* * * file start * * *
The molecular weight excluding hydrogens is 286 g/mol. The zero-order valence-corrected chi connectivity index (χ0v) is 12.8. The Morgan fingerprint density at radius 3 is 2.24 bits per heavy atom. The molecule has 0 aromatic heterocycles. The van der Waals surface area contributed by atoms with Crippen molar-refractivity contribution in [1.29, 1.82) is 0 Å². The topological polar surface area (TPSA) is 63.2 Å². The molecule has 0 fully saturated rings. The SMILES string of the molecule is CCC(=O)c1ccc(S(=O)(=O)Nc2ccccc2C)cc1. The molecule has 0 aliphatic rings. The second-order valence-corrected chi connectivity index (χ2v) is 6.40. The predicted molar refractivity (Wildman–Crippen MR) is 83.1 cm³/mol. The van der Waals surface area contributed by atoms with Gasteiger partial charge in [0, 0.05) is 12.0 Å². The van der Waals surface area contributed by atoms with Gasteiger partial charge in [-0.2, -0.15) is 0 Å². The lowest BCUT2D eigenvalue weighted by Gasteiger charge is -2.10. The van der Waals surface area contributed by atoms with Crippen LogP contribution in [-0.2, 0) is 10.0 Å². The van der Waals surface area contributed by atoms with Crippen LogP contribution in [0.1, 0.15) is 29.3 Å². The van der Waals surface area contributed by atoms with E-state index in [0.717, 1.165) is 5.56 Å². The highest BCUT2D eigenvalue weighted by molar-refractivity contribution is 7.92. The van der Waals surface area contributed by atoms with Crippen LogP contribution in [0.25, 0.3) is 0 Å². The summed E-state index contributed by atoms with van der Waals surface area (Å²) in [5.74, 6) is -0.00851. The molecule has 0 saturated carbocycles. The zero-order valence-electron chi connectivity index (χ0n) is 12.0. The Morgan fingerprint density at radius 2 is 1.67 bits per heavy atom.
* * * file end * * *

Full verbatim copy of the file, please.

The molecular weight excluding hydrogens is 286 g/mol. The zero-order valence-corrected chi connectivity index (χ0v) is 12.8. The Morgan fingerprint density at radius 3 is 2.24 bits per heavy atom. The molecule has 0 aromatic heterocycles. The van der Waals surface area contributed by atoms with Crippen molar-refractivity contribution in [1.29, 1.82) is 0 Å². The topological polar surface area (TPSA) is 63.2 Å². The molecule has 0 fully saturated rings. The SMILES string of the molecule is CCC(=O)c1ccc(S(=O)(=O)Nc2ccccc2C)cc1. The molecule has 0 aliphatic rings. The second-order valence-corrected chi connectivity index (χ2v) is 6.40. The predicted molar refractivity (Wildman–Crippen MR) is 83.1 cm³/mol. The van der Waals surface area contributed by atoms with Gasteiger partial charge in [0, 0.05) is 12.0 Å². The van der Waals surface area contributed by atoms with Gasteiger partial charge in [-0.2, -0.15) is 0 Å². The lowest BCUT2D eigenvalue weighted by Gasteiger charge is -2.10. The van der Waals surface area contributed by atoms with Crippen LogP contribution in [-0.2, 0) is 10.0 Å². The van der Waals surface area contributed by atoms with Crippen LogP contribution in [0.1, 0.15) is 29.3 Å². The van der Waals surface area contributed by atoms with E-state index in [0.717, 1.165) is 5.56 Å². The highest BCUT2D eigenvalue weighted by molar-refractivity contribution is 7.92. The van der Waals surface area contributed by atoms with Crippen LogP contribution in [0.25, 0.3) is 0 Å². The summed E-state index contributed by atoms with van der Waals surface area (Å²) in [5.74, 6) is -0.00851. The molecule has 0 saturated carbocycles. The zero-order valence-electron chi connectivity index (χ0n) is 12.0. The Morgan fingerprint density at radius 2 is 1.67 bits per heavy atom.